Since the days of our fathers have we been in a great trespass unto this day; and for our iniquities have we, our kings, and our priests, been delivered into the hand of the kings of the lands, to the sword, to captivity, and to a spoil, and to confusion of face, as it is this day. (Ezra 9:7)

 

They shall fall in the midst of them that are slain by the sword: she is delivered to the sword: draw her and all her multitudes. (Ezekiel 32:20)

 

All of the passages above deal with God “sending” the sword against His people but uses a more permissive verb to understand what God is saying. The words “deliver” and “give” used in these passages is the Hebrew word “nathan.” According to John Hale Murray, “But the words here used signify only a permission of the things spoken of, and not the very doing them. The Hebrew word ‘nathan,’ means to suffer or permit.”^^12^^ Here we learn that “shalach” often translated as “sent” and “nathan” often translated as “suffer” (permit), “give up” and “deliver” are synonyms (two different words that have the exact same meaning) and can be used interchangeably in Scripture.

 

The Jesus Revelation

Even more interesting is that our Lord Jesus uses language concerning His mission on earth that has bothered a number of Bible students:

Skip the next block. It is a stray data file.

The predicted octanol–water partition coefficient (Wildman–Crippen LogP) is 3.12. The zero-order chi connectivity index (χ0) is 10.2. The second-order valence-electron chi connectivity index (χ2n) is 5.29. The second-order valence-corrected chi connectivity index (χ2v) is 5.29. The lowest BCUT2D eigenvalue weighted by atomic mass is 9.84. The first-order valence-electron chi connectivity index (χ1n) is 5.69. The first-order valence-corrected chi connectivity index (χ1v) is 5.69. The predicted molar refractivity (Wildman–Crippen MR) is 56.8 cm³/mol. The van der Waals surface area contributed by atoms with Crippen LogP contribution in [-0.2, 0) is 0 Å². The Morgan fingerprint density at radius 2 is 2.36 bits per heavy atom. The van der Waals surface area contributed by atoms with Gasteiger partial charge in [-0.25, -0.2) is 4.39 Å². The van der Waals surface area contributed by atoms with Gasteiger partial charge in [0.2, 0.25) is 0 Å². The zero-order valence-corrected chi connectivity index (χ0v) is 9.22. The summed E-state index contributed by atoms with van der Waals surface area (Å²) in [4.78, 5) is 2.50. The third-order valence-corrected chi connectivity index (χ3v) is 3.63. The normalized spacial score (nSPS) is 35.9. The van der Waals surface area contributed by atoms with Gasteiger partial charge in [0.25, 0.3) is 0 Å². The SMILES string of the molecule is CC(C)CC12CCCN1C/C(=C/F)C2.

Whosoever therefore shall confess me before men, him will I confess also before my Father which is in heaven. But whosoever shall deny me before men, him will I also deny before my Father which is in heaven. Think not that I am come to send peace on earth: I came not to send peace, but a sword. For I am come to set a man at variance against his father, and the daughter against her mother, and the daughter in law against her mother in law. And a man’s foes shall be they of his own household. He that loveth father or mother more than me is not worthy of me: and he that loveth son or daughter more than me is not worthy of me. (Matt. 10:32-37)

 

Jesus told His listeners that He came to “send” a sword. Many people accept the erroneous idea that the God of the Old Testament is different from the God of the New. This idea is false based on the fact that Jesus is the God of the Old Testament (John 5:39; Luke 24:27). This is further proven by the fact that Jesus uses the same language concerning “sending a sword” that God used in the Old Testament.

However, it is still a perplexing statement to read without background and contextual knowledge. After all, the Bible refers to Jesus as the “Prince of peace” (Isa. 9:6) and the “God of peace” (2 Cor. 13:11; Phil. 4:9; 1 Thess. 5:23; 2 Thess. 3:16; Heb. 13:20). He is said “not to be the author of confusion but of peace” (1 Cor. 14:33). His mission was to bring “peace on earth” (Luke 2:13-15; Eph. 2:14-17; Col. 1:20). Therefore, Jesus’ words in Matthew 10 seem to contradict everything Scripture says about Him and His reason for coming to earth.

Concerning our Lord’s statement, one commentary explains, “This is a forcible, but not unusual idiom—a mode of expression by which the foreseen consequence of any measure is represented as the purpose for which that measure was adopted.”^^13^^ In other words, the Lord was using idiomatic language which takes responsibility for the results of our unswerving commitment to Him.